The Epidemic of Hunger in the Valley

Fresno, CA, USA Take the west Fresno county town of Mendota with its population of 96-hundred people for example. At noon a few days before Christmas a crowd gathered outside the youth center waiting for a holiday box of food. Inside the center's director, Nancy Daniel explained why, "We distributed 7-hundred bags of groceries on Thursday and Friday and had to turn away approximately 50 then." But under a brooding, darkened sky this day would bring disappointment as well as Daniel walked down the hundreds in line to tell them, "No, aye comida (we're out of food)."

Times are hard here, water allotments to farming have been cut, a sugar plant closed; leaving a wake of unemployment at a staggering forty percent. Nancy Daniel explained that, " ... with no water the growers can't grow anything and our people can't work." Still they look for work and they stand in line for food. Most of which comes from the Community Food Bank in central Fresno where the need has doubled this year.

Fresno County's overall unemployment rate is closing in on 12 percent. This is how Dana Wilkie, who runs the food bank puts it,:In the Central Valley nearly 1 out of 3 people don't know what where their next meal's coming from and 40 percent of those are children."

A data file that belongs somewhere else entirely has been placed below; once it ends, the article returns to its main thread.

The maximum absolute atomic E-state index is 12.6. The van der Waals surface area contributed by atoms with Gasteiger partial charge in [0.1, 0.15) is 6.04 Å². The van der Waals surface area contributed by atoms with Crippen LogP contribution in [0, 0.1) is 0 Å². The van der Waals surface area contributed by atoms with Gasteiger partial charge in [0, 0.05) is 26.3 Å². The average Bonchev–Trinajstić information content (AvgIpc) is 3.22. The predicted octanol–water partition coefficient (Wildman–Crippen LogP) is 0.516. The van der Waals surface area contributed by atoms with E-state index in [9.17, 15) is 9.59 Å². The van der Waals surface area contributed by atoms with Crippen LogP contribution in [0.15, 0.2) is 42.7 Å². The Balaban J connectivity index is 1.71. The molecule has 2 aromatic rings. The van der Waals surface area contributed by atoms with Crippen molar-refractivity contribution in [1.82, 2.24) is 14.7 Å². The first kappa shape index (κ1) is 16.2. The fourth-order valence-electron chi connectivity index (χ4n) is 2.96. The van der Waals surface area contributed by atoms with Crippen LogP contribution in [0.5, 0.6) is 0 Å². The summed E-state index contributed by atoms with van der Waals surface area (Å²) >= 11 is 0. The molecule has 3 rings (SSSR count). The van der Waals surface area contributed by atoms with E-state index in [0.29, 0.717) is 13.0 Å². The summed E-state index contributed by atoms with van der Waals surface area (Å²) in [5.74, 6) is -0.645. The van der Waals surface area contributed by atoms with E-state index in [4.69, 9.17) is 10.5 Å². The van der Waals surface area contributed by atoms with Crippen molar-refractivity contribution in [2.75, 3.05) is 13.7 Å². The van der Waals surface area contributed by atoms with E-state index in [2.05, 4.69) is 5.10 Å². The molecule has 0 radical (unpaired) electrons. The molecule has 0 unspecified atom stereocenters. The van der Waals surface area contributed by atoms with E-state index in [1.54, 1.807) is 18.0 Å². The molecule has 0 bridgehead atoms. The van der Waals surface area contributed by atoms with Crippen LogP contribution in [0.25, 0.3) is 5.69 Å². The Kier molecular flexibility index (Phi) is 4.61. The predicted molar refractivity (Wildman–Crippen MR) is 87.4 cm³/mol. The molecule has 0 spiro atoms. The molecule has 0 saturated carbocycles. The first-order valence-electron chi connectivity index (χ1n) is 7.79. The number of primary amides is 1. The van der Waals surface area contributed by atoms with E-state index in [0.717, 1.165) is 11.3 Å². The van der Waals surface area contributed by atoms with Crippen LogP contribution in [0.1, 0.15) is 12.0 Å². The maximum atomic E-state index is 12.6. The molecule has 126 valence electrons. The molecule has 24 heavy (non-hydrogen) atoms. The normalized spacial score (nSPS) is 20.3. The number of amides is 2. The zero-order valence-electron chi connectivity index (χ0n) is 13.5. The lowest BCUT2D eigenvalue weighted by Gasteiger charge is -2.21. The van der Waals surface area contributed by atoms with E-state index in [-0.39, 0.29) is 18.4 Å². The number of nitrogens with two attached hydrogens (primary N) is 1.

Eighty percent of the food bank's warehouse is empty. Its fleet of trucks is parked inside, waiting for next year's donations of food and money.

Brian Stewart of Fresno's Community Brethren Church gratefully picked up donated Fresno state turkeys to feed a growing number of hungry neighbors. Brian Stewart, community brethren church Fresno: it means a lot of families in our neighborhood are going to get fed. It's increased last Sunday night to 77 people, families that are attending every Sunday night."

Back in Mendota Linda Bustos is one of the fortunate; she was among those who got a box. Food for her table set for six: her in-laws, two children, herself and her husband. Linda Bustos, Mendota resident: her husband is out of work, out of un-employment and so they're in need right now."

These days unemployment reaches into every sector of our society and like the volunteers in Mendota everyone, says Dana Willkie, can play some role in helping others in need. Dana Willkie, community food bank, make a donation, donate a can of food, even spend an hour volunteering ... for every dollar we get, we can turn that into 8 dollars worth of food ... we can make sure that hungry families like those in Mendota, in the hardest hit areas, have their needs met."

Donations to food banks and other non-profit organization are tax deductible and as you can see very much appreciated and needed.

For more information about the Valley's food banks and opportunities to volunteer check out the links below.

Fresno, Madera, Kings Counties

Tulare County

Merced and Mariposa Counties

Kern County


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